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# 6.8 Games, Afterstates, and Other Special Cases

In this book we try to present a uniform approach to a wide class of tasks, but of course there are always exceptional tasks that are better treated in a specialized way. For example, our general approach involves learning an action-value function, but in Chapter 1 we presented a TD method for learning to play tic-tac-toe that learned something much more like a state-value function. If we look closely at that example, it becomes apparent that the function learned there is neither an action-value function nor a state-value function in the usual sense. A conventional state-value function evaluates states in which the agent has the option of selecting an action, but the state-value function used in tic-tac-toe evaluates board positions after the agent has made its move. Let us call these afterstates, and value functions over these, afterstate value functions. Afterstates are useful when we have knowledge of an initial part of the environment's dynamics but not necessarily of the full dynamics. For example, in games we typically know the immediate effects of our moves. We know for each possible chess move what the resulting position will be, but not how our opponent will reply. Afterstate value functions are a natural way to take advantage of this kind of knowledge and thereby produce a more efficient learning method.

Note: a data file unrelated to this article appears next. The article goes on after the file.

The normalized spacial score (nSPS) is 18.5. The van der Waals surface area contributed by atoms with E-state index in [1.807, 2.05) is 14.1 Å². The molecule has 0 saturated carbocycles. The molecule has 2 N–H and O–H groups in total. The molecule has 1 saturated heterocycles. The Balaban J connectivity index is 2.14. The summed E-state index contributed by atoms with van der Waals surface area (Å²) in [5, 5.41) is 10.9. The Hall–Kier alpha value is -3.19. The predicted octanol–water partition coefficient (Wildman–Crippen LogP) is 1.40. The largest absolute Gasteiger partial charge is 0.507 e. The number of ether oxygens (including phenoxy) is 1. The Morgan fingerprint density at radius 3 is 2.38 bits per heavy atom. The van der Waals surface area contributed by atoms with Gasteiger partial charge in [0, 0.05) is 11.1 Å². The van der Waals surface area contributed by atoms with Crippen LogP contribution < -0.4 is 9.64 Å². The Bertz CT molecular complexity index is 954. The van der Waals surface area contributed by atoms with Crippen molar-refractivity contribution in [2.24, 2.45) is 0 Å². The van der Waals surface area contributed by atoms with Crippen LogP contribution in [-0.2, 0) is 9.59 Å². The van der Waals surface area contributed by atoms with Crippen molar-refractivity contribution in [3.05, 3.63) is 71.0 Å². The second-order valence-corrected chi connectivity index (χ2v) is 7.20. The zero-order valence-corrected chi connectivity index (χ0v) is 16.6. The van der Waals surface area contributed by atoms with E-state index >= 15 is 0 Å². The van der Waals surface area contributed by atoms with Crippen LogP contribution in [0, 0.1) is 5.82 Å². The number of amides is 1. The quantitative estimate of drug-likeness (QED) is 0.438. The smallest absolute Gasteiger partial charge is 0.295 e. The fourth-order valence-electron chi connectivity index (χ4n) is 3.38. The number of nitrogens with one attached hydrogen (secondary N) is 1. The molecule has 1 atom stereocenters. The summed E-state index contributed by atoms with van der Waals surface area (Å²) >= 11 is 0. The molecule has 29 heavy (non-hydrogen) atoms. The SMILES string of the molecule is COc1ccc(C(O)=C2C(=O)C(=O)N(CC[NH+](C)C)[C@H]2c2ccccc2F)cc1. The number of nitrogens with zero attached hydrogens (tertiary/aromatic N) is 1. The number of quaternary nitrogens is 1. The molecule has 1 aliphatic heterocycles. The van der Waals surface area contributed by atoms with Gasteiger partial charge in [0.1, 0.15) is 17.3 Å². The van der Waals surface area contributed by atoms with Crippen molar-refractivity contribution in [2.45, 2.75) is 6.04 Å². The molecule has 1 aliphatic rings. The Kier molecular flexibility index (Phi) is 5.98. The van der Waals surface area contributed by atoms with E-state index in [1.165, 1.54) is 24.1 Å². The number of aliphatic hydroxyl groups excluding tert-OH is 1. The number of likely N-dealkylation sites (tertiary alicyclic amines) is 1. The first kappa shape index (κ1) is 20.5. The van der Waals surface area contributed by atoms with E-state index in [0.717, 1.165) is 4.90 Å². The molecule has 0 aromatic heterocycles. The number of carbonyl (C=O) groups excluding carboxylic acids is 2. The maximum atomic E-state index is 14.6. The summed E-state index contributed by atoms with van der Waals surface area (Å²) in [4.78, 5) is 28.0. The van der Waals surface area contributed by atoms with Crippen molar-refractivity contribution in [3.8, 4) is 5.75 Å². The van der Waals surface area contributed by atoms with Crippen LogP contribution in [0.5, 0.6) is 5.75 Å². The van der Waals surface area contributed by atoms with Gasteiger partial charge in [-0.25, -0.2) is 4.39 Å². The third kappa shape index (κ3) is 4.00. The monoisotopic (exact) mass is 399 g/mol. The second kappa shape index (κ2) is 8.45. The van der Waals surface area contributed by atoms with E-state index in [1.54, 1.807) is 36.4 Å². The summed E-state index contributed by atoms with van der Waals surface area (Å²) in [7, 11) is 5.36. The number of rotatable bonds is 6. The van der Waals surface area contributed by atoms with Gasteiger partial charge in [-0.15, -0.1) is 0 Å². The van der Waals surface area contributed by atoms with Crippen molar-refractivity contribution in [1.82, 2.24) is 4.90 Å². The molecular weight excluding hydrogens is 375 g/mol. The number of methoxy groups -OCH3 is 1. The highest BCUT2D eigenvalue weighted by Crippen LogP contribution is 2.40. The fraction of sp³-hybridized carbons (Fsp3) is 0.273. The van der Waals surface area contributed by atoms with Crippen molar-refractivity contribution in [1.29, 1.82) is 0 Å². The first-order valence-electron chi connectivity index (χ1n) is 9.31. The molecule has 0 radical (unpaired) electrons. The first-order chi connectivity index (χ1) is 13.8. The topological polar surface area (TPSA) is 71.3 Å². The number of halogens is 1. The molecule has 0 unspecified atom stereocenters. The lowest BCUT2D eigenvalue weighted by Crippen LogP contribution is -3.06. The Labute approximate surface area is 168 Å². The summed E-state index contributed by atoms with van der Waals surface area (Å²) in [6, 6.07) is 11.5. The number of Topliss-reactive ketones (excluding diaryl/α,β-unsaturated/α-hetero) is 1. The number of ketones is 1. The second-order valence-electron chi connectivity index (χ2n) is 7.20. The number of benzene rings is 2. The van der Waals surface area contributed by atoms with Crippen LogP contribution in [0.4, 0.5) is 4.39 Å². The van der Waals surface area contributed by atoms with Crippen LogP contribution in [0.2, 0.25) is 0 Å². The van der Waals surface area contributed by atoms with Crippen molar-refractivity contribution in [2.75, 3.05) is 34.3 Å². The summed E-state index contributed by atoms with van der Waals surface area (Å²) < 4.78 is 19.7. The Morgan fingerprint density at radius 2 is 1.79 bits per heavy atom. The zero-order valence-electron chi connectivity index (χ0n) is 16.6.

The reason it is more efficient to design algorithms in terms of afterstates is apparent from the tic-tac-toe example. A conventional action-value function would map from positions and moves to an estimate of the value. But many position-move pairs produce the same resulting position, as in this example:

In such cases the position-move pairs are different but produce the same "afterposition," and thus must have the same value. A conventional action-value function would have to separately assess both pairs, whereas an afterstate value function would immediately assess both equally. Any learning about the position-move pair on the left would immediately transfer to the pair on the right.

Afterstates arise in many tasks, not just games. For example, in queuing tasks there are actions such as assigning customers to servers, rejecting customers, or discarding information. In such cases the actions are in fact defined in terms of their immediate effects, which are completely known. For example, in the access-control queuing example described in the previous section, a more efficient learning method could be obtained by breaking the environment's dynamics into the immediate effect of the action, which is deterministic and completely known, and the unknown random processes having to do with the arrival and departure of customers. The afterstates would be the number of free servers after the action but before the random processes had produced the next conventional state. Learning an afterstate value function over the afterstates would enable all actions that produced the same number of free servers to share experience. This should result in a significant reduction in learning time.

It is impossible to describe all the possible kinds of specialized problems and corresponding specialized learning algorithms. However, the principles developed in this book should apply widely. For example, afterstate methods are still aptly described in terms of generalized policy iteration, with a policy and (afterstate) value function interacting in essentially the same way. In many cases one will still face the choice between on-policy and off-policy methods for managing the need for persistent exploration.

Exercise 6.12   Describe how the task of Jack's Car Rental (Example 4.2) could be reformulated in terms of afterstates. Why, in terms of this specific task, would such a reformulation be likely to speed convergence?

Next: 6.9 Summary Up: 6. Temporal-Difference Learning Previous: 6.7 R-Learning for Undiscounted   Contents
Mark Lee 2005-01-04